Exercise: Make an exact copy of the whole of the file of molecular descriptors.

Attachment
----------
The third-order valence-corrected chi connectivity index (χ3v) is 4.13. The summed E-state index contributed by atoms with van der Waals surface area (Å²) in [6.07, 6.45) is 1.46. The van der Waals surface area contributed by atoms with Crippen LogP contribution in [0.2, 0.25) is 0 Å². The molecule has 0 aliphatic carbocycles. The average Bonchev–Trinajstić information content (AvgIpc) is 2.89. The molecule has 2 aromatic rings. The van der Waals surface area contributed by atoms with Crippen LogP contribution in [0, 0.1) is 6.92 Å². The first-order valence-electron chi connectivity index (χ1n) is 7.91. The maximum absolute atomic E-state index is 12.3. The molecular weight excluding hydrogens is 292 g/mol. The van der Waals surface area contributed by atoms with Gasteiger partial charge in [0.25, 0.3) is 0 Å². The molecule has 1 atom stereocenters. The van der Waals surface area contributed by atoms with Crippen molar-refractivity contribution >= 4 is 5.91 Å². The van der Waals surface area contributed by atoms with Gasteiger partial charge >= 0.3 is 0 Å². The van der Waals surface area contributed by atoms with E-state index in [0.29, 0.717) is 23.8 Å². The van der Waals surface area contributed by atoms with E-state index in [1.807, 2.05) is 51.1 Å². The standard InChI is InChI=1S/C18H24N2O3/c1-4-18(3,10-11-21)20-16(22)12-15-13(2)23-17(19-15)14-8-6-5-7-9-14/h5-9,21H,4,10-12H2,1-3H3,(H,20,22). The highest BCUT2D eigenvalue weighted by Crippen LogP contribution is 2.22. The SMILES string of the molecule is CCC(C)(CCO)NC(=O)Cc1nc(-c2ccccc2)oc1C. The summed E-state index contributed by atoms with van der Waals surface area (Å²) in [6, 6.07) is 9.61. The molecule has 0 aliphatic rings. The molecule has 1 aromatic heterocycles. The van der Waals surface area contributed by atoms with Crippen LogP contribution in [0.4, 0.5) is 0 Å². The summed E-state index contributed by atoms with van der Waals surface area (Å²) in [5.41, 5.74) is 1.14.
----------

The third-order valence-corrected chi connectivity index (χ3v) is 4.13. The summed E-state index contributed by atoms with van der Waals surface area (Å²) in [6.07, 6.45) is 1.46. The van der Waals surface area contributed by atoms with Crippen LogP contribution in [0.2, 0.25) is 0 Å². The molecule has 0 aliphatic carbocycles. The average Bonchev–Trinajstić information content (AvgIpc) is 2.89. The molecule has 2 aromatic rings. The van der Waals surface area contributed by atoms with Crippen LogP contribution in [0, 0.1) is 6.92 Å². The first-order valence-electron chi connectivity index (χ1n) is 7.91. The maximum absolute atomic E-state index is 12.3. The molecular weight excluding hydrogens is 292 g/mol. The van der Waals surface area contributed by atoms with Gasteiger partial charge in [0.25, 0.3) is 0 Å². The molecule has 1 atom stereocenters. The van der Waals surface area contributed by atoms with Crippen molar-refractivity contribution >= 4 is 5.91 Å². The van der Waals surface area contributed by atoms with Gasteiger partial charge >= 0.3 is 0 Å². The van der Waals surface area contributed by atoms with E-state index in [0.29, 0.717) is 23.8 Å². The van der Waals surface area contributed by atoms with E-state index in [1.807, 2.05) is 51.1 Å². The standard InChI is InChI=1S/C18H24N2O3/c1-4-18(3,10-11-21)20-16(22)12-15-13(2)23-17(19-15)14-8-6-5-7-9-14/h5-9,21H,4,10-12H2,1-3H3,(H,20,22). The highest BCUT2D eigenvalue weighted by Crippen LogP contribution is 2.22. The SMILES string of the molecule is CCC(C)(CCO)NC(=O)Cc1nc(-c2ccccc2)oc1C. The summed E-state index contributed by atoms with van der Waals surface area (Å²) in [6, 6.07) is 9.61. The molecule has 0 aliphatic rings. The molecule has 1 aromatic heterocycles. The van der Waals surface area contributed by atoms with Crippen LogP contribution in [0.4, 0.5) is 0 Å². The summed E-state index contributed by atoms with van der Waals surface area (Å²) in [5.41, 5.74) is 1.14.